• Co-ordinate the beep on the computer with five friends so that it bounces around the room.
  • Scroll down “ModestWear” swimsuits and laugh. Call over your friends. Laugh some more.
  • Play “Six clicks to Jesus” on Wikipedia.
  • Watch your seventh grade video on the Romans.


Saturday, April 5, 2014

April Work List

April is the cruelest month, T.S. Eliot said…and he may be right. One day, we’re basking in the sun and the
next, being pounded by hail. And all there is to eat are green leaves, eggs, and a few asparagus stalks. It’s a tough month.

April Work List:

  • Raise two baby chicks, so that we always have eggs.
  • Mow the grass. Trim the garden beds.
  • Add a beehive or requeen the hive as needed.
  • Finish the pruning as winter damage becomes more apparent.
  • Raise summer seedlings: leafy greens and flowers are started early in the month, followed by all of the vines a few weeks later.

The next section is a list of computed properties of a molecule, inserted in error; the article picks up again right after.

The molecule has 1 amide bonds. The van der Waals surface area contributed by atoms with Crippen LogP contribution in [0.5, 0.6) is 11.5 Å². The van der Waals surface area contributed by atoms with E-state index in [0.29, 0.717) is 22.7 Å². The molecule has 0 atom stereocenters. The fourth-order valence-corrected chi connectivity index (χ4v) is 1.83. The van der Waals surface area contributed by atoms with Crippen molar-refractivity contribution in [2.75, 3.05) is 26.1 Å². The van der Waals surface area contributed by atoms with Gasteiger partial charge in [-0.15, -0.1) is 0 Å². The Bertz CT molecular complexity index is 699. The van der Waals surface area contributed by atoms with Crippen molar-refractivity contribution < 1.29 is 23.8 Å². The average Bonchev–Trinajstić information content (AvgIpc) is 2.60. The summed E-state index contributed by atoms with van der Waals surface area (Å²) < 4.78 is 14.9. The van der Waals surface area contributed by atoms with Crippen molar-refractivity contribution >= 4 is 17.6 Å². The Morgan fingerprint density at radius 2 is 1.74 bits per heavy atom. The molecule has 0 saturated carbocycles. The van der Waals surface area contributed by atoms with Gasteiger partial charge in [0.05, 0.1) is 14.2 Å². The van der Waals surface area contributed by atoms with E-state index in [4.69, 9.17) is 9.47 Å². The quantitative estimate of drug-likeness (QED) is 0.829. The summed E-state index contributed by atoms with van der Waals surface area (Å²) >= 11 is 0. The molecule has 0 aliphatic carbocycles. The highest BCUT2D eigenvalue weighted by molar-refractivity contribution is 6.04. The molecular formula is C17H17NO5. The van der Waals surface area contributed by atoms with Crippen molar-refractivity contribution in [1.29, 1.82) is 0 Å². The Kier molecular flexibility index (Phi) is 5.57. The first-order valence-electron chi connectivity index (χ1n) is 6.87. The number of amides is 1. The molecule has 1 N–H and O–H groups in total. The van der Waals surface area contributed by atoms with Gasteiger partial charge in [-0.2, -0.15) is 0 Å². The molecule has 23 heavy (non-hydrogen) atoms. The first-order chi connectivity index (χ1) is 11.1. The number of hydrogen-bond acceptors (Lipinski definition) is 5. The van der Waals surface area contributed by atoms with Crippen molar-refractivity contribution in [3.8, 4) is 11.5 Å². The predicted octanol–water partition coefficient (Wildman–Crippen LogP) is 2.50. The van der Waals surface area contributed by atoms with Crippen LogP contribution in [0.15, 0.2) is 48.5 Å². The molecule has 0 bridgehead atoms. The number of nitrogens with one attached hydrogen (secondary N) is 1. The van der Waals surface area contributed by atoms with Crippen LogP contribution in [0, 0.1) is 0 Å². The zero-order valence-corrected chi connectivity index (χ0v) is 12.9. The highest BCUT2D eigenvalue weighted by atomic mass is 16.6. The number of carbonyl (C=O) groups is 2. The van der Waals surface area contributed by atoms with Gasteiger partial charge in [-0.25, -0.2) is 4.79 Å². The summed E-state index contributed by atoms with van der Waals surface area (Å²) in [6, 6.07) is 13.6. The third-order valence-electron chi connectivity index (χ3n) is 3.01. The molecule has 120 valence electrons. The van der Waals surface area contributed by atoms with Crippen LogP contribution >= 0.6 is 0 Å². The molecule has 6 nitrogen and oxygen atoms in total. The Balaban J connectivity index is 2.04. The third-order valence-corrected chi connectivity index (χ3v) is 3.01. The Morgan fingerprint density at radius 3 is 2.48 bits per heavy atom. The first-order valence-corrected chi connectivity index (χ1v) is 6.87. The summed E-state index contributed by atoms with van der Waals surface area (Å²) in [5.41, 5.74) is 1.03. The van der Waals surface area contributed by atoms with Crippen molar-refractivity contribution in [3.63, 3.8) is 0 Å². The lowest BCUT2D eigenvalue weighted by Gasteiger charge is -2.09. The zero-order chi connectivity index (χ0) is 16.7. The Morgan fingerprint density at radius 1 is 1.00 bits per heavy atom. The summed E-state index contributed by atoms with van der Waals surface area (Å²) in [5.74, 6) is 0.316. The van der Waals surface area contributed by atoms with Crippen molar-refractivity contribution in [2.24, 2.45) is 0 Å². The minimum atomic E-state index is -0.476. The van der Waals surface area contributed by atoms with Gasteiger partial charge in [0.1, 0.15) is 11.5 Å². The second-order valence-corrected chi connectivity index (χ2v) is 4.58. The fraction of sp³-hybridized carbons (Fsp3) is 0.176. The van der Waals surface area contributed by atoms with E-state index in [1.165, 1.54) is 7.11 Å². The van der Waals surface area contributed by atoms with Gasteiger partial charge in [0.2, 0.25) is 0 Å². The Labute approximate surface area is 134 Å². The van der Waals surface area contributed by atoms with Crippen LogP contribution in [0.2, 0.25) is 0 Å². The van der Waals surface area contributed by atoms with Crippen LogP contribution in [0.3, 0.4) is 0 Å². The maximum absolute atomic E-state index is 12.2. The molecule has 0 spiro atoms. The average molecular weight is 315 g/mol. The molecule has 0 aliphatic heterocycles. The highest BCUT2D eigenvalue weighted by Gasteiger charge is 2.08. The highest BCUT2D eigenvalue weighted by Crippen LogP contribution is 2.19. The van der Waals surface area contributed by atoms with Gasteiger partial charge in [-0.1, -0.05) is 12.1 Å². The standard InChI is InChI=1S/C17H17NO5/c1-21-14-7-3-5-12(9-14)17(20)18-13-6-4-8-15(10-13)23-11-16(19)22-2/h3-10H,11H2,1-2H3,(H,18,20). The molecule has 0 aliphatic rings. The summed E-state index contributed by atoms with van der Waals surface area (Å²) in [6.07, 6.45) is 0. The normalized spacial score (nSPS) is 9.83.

• Mow the grass. Trim the garden beds.
  • Direct seed some root crops, like carrots and parsnips.
  • Arrange the soaker hoses in the beds as soon as they have been planted.
  • Check out the wildflowers blooming at Finley; there is an explosion of blooms in April.
  • Mow the grass. Trim the garden beds.
  • Fence the chickens out of the gardens.
  • Consider where to plant new bulbs this fall.
  • Late in the month, plant out the tomatoes. If it’s chilly, wrap the cages in plastic.
  • Celebrate Spring! Eat dinner outside; hold egg-boxing competitions; watch the bees bring pollen into the hive.
  • Give away tomato plants!
  • Mow the grass.


Rhubarb Cake: from Moosewood Deserts


½ cup butter
1 cup sugar
3 eggs
1.5 cups flour (half whole wheat)
1 T BP
¼ t salt
1 t vanilla
2.5 cups of chopped rhubarb


Cream butter and sugar. Add eggs, vanilla, and milk. Add dry ingredients, then the rhubarb. (you can add any fresh fruit, truly.)

Bake in 350 degree oven for about 35 minutes.